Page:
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Almost 60 pilot whales die in Australian mass stranding


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Posted by on October 25, 2005 at 15:04:09:

SYDNEY (AFP) - Almost 60 pilot whales have died after stranding themselves on a beach on the Australian island of Tasmania.

A Tasmania Parks and Wildlife Service spokeswoman said on Tyesday that the pod of 67 pilot whales was spotted at Tasmania's Marion Bay on Tuesday morning.

Most were stranded on an area of the bay inaccessible by road and most had died by the time wildlife officers used boats to ferry volunteers across to them, spokeswoman Liz Wren said.

"We managed to save 10 whales, unfortunately the rest died," she told AFP.

"We want to make sure that the one's we've got back into the ocean don't restrand themselves so we've got boats out there which will stay in the area until late tonight to keep them away from the shore."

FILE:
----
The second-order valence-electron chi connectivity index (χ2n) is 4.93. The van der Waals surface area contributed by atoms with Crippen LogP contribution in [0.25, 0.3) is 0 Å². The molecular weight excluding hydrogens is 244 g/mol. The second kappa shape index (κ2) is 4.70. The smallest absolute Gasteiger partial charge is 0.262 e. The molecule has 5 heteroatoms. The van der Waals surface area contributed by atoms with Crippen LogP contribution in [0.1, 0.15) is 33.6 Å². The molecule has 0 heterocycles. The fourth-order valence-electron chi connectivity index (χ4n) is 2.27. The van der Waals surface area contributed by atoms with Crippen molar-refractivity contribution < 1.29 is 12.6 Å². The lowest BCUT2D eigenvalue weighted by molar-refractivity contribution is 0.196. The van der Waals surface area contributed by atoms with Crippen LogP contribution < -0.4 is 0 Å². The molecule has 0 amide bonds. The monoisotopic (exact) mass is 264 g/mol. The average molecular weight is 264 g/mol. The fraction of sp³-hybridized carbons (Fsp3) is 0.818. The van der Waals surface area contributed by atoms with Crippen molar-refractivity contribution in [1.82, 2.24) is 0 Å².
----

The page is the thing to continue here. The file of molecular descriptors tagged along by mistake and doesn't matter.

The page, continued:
Pilot whales, which can grow up to six metres (20 foot) long, frequently beach themselves in a phenomenon that remains a mystery to scientists.

Tasmania's rugged coastline has one of the highest stranding rates in the world, with state government records showing some 2,800 pilot whales and 500 dolphins had beached themselves up until 2003.

Wren said there were a number of theories on why the animals stranded.

"One of them may stray too close to the shore in rough seas. Then the distress signal it sends out attracts other members of the pod," she said.

"There's also speculation it might be due to certain topographical features. We've had a mass stranding here at Marion Bay before -- there's a wide sandbank at the mouth of the bay and that might disorientate them.

"Other people think it might be something to do with the magnetic fields that they use to navigate. We simply don't know."



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